Problems sit at the core of modern day market dynamics, according to Dan Schulman, president and CEO of PayPal.
“It is broken in certain areas… When I look inside PayPal. As a Silicon Valley company we pay very well. We pay very competitively. We look at every single location, every single job title, and we pay either at or above market rate,” he told an audience at Money 2020 in Las Vegas.
“Even though we pay competitively – and usually above the market – the fact of the matter is that for a large part of the population inside PayPal, they mirror the general population in that they struggle to make ends meet at the end of the month. That’s just not acceptable for a company like PayPal,” he said.
“Expenses are rising. We tend to try to be more cost efficient but I think where we need to be more cost efficient in areas where technology will allow us to do so.”
“Every one of us depends on a healthy economy and a healthy consumer and I honestly believe that we can create an upward spiral as opposed to a downward spiral by investing in our employees and doing something meaning.
“70 percent of the population is struggling to make ends meet – that’s in the US which is a very developed market. If you look across the world the problem is a lot worse.”
Schulman spoke of a new middle class in the US, that is finding it difficult to get by.
“If you’re struggling to make ends meet at the end of the month… If your kids aren’t going to have a better life than you are… you think about what’s gone wrong in the system and you start to agitate that the system isn’t working for you any more. I think financial health – financial wellness – is foundational to making democracy work and combating the rise of populism. Technology, the explosion of the mobile phone is the digitisation of money. There’s a solution contained in that to help people.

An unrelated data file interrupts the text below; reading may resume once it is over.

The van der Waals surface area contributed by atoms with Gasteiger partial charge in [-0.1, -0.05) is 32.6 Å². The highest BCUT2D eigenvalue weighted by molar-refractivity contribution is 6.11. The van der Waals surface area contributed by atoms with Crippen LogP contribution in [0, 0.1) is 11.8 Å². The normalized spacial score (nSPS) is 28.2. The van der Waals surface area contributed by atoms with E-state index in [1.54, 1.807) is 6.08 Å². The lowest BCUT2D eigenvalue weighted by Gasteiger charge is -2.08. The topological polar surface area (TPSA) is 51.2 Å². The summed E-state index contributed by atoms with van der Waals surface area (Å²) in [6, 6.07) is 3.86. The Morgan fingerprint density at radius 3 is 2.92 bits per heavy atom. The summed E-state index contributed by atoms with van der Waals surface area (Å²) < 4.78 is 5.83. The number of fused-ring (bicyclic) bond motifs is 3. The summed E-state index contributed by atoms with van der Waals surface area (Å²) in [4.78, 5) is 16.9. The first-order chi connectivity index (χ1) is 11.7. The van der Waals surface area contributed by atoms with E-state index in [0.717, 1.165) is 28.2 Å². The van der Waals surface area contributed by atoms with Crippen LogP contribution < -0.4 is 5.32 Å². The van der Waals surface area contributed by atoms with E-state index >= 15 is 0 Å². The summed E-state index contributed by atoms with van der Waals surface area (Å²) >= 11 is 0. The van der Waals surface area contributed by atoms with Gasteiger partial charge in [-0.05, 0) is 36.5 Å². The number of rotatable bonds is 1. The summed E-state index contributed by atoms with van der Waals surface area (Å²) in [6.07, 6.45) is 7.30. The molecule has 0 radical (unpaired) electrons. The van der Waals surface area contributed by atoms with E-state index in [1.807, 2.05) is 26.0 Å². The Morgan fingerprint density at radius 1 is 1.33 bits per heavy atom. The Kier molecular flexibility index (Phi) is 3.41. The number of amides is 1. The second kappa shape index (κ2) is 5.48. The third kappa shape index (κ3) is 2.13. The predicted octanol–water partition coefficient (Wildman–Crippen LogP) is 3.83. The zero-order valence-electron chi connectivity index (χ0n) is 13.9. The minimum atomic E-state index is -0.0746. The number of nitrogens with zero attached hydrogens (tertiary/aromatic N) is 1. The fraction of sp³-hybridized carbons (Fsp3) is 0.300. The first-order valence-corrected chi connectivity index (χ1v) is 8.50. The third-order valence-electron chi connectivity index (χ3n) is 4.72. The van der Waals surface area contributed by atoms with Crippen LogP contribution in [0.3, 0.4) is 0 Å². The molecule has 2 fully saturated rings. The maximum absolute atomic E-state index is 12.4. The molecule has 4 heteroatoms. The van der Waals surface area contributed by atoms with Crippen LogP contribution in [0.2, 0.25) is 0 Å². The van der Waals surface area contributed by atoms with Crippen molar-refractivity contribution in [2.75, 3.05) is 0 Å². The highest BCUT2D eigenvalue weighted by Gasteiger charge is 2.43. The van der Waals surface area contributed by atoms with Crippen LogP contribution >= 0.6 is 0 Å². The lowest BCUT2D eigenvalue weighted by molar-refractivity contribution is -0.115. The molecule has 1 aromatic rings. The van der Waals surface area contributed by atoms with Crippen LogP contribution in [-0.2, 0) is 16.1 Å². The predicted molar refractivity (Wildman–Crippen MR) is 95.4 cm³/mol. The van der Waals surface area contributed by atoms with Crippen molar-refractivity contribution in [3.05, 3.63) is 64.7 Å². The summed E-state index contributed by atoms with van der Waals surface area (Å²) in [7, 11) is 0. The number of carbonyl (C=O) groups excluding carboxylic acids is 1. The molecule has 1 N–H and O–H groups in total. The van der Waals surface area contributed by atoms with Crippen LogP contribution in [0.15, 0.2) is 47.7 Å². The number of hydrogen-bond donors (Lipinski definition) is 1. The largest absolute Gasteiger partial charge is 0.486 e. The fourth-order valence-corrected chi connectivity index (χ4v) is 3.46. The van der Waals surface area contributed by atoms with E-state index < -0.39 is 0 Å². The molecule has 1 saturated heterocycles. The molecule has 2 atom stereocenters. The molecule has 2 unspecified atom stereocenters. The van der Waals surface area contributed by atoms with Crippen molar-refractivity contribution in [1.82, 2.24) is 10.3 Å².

“The markets are not working for them any more. It’s as simple as that. Why are 70 percent of people in the US struggling to make ends meet?”
Schulman rejected the idea that consumers are exposed to too much debt and extending credit facilities too much.
PayPal Working Capital is based on the loan applicant’s PayPal sales history instead of standard credit checks. Loans are capped at $200,000 for first time applicants or 35 percent of PayPal sales. Applicants must repay a minimum of five or 10 percent every 90 days to keep the loan “in good standing” according to the company’s website.
For Schulman, helping firms free up capital is good for the economy, and the organisation has targeted specific areas to do so.
“We’re probably one of the top five providers of working capital in the US now. We do well over $1bn of working capital loans every quarter. 70 percent of those loans go to areas that have had disproportional numbers of banks close, that are in low and medium income neighbourhoods that don’t have access to working capital.”